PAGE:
is a film “about nothing” that holds our attention and
wins our hearts nonetheless, as writer/Director Sofia Coppola eloquently
turns back the veil to allow a glimpse at the innermost recesses
of the human heart. Despite a few missteps (artsy shots, like the
pink panty clad butt opening, a grating Giovanni Ribisi), it’s
a lovely jazz riff on exile and the indispensable need for a place
and Scarlet Johansson illuminate Coppola’s screenplay with
humor and emotional depth. Movie star Bob Harris (Murray), is lost
in Tokyo in a fog of jet lag and middle-aged angst. There he meets
Charlotte (Johansson) another American, who is enveloped in her
own anomie. He is filming a whiskey commercial for $2 million when
he should be doing a play; she is a newly minted philosophy grad
not quite sure of who she is or what to do next, and whom, other
than her shallow Hal husband, she might do it with.
They meet in
the hotel’s fortress/bar that’s filled with other dislocated
international travelers. It’s a haven for expatriates, like
Sam’s in Casablanca, faux Western in every way, even down
to the cheesy lounge singer. Both Charlotte and Bob watch the light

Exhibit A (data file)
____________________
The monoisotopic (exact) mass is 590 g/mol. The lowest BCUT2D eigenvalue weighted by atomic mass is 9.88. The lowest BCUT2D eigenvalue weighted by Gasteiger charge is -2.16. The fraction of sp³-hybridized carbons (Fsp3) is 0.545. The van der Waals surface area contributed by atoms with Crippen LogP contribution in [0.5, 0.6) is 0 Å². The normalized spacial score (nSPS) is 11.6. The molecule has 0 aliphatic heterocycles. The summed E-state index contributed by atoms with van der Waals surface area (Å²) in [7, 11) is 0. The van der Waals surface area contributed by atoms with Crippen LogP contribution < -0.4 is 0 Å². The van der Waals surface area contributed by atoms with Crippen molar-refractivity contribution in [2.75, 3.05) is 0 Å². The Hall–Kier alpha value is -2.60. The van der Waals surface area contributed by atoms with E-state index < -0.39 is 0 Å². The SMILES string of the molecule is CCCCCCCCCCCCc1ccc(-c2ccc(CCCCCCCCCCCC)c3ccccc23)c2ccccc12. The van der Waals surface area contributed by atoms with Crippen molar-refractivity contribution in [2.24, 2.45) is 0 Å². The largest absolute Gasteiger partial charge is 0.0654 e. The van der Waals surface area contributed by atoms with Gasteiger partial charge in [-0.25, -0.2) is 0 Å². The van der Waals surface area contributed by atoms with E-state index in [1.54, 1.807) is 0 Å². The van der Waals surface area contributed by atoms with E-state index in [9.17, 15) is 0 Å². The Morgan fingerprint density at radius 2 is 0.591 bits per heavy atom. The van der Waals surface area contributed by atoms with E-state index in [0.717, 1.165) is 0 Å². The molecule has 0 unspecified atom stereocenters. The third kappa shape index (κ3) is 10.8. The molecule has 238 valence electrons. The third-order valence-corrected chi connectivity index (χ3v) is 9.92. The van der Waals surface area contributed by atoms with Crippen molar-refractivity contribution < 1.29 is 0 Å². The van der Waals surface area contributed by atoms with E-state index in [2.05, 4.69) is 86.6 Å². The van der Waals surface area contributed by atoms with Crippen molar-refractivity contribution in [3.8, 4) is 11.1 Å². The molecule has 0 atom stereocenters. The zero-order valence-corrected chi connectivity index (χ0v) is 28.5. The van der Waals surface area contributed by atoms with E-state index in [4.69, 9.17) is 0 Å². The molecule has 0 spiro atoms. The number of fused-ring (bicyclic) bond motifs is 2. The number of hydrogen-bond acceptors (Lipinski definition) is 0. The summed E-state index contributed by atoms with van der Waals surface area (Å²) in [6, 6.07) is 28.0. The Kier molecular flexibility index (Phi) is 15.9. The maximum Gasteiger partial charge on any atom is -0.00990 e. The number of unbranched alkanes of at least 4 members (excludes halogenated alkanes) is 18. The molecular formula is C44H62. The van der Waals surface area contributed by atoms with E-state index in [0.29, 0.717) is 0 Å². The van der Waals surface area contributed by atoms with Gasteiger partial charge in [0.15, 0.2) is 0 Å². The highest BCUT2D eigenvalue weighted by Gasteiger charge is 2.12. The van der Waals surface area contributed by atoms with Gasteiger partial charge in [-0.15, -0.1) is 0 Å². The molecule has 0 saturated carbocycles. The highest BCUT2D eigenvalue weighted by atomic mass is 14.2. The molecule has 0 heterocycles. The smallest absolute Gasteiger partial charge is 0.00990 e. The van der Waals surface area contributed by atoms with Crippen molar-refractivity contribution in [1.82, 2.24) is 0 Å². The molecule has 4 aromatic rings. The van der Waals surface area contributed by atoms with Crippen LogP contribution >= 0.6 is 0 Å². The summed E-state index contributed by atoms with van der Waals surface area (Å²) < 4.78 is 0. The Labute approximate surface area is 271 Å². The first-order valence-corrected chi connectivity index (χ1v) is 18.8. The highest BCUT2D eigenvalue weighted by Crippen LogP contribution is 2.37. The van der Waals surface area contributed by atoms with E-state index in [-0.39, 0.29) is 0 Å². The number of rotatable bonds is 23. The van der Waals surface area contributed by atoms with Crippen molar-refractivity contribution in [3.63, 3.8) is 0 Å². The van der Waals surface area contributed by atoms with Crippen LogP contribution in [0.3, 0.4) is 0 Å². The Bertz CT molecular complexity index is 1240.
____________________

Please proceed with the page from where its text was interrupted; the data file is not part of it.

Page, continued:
and movement just beyond the tall windows, yearning to be part of
it, but always at a safe distance.
in Tokyo is doubled in the dislocation each of them feels in their
emotional life; they yearn also to be without fear, part of someone,
seen and understood. At the beginning of the film, Charlotte visits
a Buddhist shrine and is devastated when she doesn’t feel
anything. Only later, when she watches a traditional and elaborate
wedding party, the groom offering his strong hand to his beloved,
does she get it. It’s the connection between them, not the
costume and panoply, that is sacred. Bob’s wife is back home;
we know her only as a disembodied voice on the cell phone. Again
and again, he dutifully recites his husband lines to her, as their
marital truce demands, in a monotone as numbed as his feelings --
a standout monologue and a great performance.
two eventually, inevitably return to their lives, to their assigned
spaces. But Bob cannot brush this aside as a meaningless encounter.
He interrupts the cab ride to the airport to run after Charlotte.
He whispers something to her that we cannot hear; their embrace
and the look of relief and joy on her face is all we need to know.
Murray the serious actor now owns the territory of the wounded comic
soul and surpasses his work even in Rushmore, my previous
favorite. Luminous and intelligent, Johansson holds her own as his
Lance Acord’s nighttime Tokyo shimmers from afar, tantalizingly
out of reach, and the Tokyo Pop and American oldies help define
the oft-clashing cultures. The aesthetic choices of the film are
more than happy accidents; this is the work of a skilled filmmaker.
With Lost in Translation, Sofia Coppola earns her place
at the table alongside the best of them.
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Copyright Web del Sol, 2003